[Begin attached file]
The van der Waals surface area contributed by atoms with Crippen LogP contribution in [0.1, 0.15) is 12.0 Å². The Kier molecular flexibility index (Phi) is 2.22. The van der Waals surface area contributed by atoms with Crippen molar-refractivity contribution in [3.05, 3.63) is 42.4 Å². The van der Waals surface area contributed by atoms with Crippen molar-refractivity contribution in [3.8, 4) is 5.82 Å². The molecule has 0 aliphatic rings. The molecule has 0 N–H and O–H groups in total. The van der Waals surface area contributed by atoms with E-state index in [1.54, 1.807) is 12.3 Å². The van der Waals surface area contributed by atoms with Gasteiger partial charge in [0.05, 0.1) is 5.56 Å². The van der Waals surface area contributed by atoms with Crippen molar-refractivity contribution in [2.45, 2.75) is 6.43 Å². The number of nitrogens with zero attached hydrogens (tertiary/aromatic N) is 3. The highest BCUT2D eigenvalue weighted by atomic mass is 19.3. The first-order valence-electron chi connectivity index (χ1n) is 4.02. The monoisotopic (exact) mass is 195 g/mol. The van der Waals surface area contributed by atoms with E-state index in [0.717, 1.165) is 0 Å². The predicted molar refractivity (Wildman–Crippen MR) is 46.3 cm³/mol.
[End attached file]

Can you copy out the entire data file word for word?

The van der Waals surface area contributed by atoms with Crippen LogP contribution in [0.1, 0.15) is 12.0 Å². The Kier molecular flexibility index (Phi) is 2.22. The van der Waals surface area contributed by atoms with Crippen molar-refractivity contribution in [3.05, 3.63) is 42.4 Å². The van der Waals surface area contributed by atoms with Crippen molar-refractivity contribution in [3.8, 4) is 5.82 Å². The molecule has 0 aliphatic rings. The molecule has 0 N–H and O–H groups in total. The van der Waals surface area contributed by atoms with E-state index in [1.54, 1.807) is 12.3 Å². The van der Waals surface area contributed by atoms with Gasteiger partial charge in [0.05, 0.1) is 5.56 Å². The van der Waals surface area contributed by atoms with Crippen molar-refractivity contribution in [2.45, 2.75) is 6.43 Å². The number of nitrogens with zero attached hydrogens (tertiary/aromatic N) is 3. The highest BCUT2D eigenvalue weighted by atomic mass is 19.3. The first-order valence-electron chi connectivity index (χ1n) is 4.02. The monoisotopic (exact) mass is 195 g/mol. The van der Waals surface area contributed by atoms with E-state index in [0.717, 1.165) is 0 Å². The predicted molar refractivity (Wildman–Crippen MR) is 46.3 cm³/mol.